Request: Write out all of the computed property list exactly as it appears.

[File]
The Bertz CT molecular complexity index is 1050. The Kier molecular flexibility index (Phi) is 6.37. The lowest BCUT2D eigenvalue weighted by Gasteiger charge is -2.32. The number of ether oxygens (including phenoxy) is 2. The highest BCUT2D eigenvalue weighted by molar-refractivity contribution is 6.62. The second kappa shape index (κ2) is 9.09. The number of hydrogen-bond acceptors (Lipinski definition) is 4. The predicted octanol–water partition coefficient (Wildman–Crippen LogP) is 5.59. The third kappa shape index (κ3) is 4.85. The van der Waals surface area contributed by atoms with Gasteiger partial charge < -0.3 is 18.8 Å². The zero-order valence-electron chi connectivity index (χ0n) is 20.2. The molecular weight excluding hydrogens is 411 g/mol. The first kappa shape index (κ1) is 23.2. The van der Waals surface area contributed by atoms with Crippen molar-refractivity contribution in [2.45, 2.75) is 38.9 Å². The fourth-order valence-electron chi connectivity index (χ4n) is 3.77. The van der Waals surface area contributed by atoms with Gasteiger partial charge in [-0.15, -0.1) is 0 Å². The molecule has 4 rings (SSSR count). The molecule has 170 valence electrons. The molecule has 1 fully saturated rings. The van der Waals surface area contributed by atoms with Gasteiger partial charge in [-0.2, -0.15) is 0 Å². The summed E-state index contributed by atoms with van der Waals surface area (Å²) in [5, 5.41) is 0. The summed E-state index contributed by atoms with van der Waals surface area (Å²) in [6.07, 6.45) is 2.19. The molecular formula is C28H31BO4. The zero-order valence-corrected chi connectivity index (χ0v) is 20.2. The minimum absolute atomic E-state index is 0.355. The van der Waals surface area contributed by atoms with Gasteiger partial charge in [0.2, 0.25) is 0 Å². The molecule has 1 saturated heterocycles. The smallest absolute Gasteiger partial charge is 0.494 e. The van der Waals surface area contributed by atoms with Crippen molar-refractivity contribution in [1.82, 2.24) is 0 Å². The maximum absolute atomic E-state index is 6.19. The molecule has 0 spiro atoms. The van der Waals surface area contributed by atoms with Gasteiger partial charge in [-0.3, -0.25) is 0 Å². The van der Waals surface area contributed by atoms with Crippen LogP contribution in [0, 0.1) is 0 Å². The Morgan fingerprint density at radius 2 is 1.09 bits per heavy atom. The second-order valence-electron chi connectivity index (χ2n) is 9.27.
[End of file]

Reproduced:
The Bertz CT molecular complexity index is 1050. The Kier molecular flexibility index (Phi) is 6.37. The lowest BCUT2D eigenvalue weighted by Gasteiger charge is -2.32. The number of ether oxygens (including phenoxy) is 2. The highest BCUT2D eigenvalue weighted by molar-refractivity contribution is 6.62. The second kappa shape index (κ2) is 9.09. The number of hydrogen-bond acceptors (Lipinski definition) is 4. The predicted octanol–water partition coefficient (Wildman–Crippen LogP) is 5.59. The third kappa shape index (κ3) is 4.85. The van der Waals surface area contributed by atoms with Gasteiger partial charge < -0.3 is 18.8 Å². The zero-order valence-electron chi connectivity index (χ0n) is 20.2. The molecular weight excluding hydrogens is 411 g/mol. The first kappa shape index (κ1) is 23.2. The van der Waals surface area contributed by atoms with Crippen molar-refractivity contribution in [2.45, 2.75) is 38.9 Å². The fourth-order valence-electron chi connectivity index (χ4n) is 3.77. The van der Waals surface area contributed by atoms with Gasteiger partial charge in [-0.15, -0.1) is 0 Å². The molecule has 4 rings (SSSR count). The molecule has 170 valence electrons. The molecule has 1 fully saturated rings. The van der Waals surface area contributed by atoms with Gasteiger partial charge in [-0.2, -0.15) is 0 Å². The summed E-state index contributed by atoms with van der Waals surface area (Å²) in [5, 5.41) is 0. The summed E-state index contributed by atoms with van der Waals surface area (Å²) in [6.07, 6.45) is 2.19. The molecular formula is C28H31BO4. The zero-order valence-corrected chi connectivity index (χ0v) is 20.2. The minimum absolute atomic E-state index is 0.355. The van der Waals surface area contributed by atoms with Gasteiger partial charge in [0.2, 0.25) is 0 Å². The molecule has 1 saturated heterocycles. The smallest absolute Gasteiger partial charge is 0.494 e. The van der Waals surface area contributed by atoms with Crippen molar-refractivity contribution in [1.82, 2.24) is 0 Å². The maximum absolute atomic E-state index is 6.19. The molecule has 0 spiro atoms. The van der Waals surface area contributed by atoms with Gasteiger partial charge in [-0.3, -0.25) is 0 Å². The van der Waals surface area contributed by atoms with Crippen LogP contribution in [0, 0.1) is 0 Å². The Morgan fingerprint density at radius 2 is 1.09 bits per heavy atom. The second-order valence-electron chi connectivity index (χ2n) is 9.27.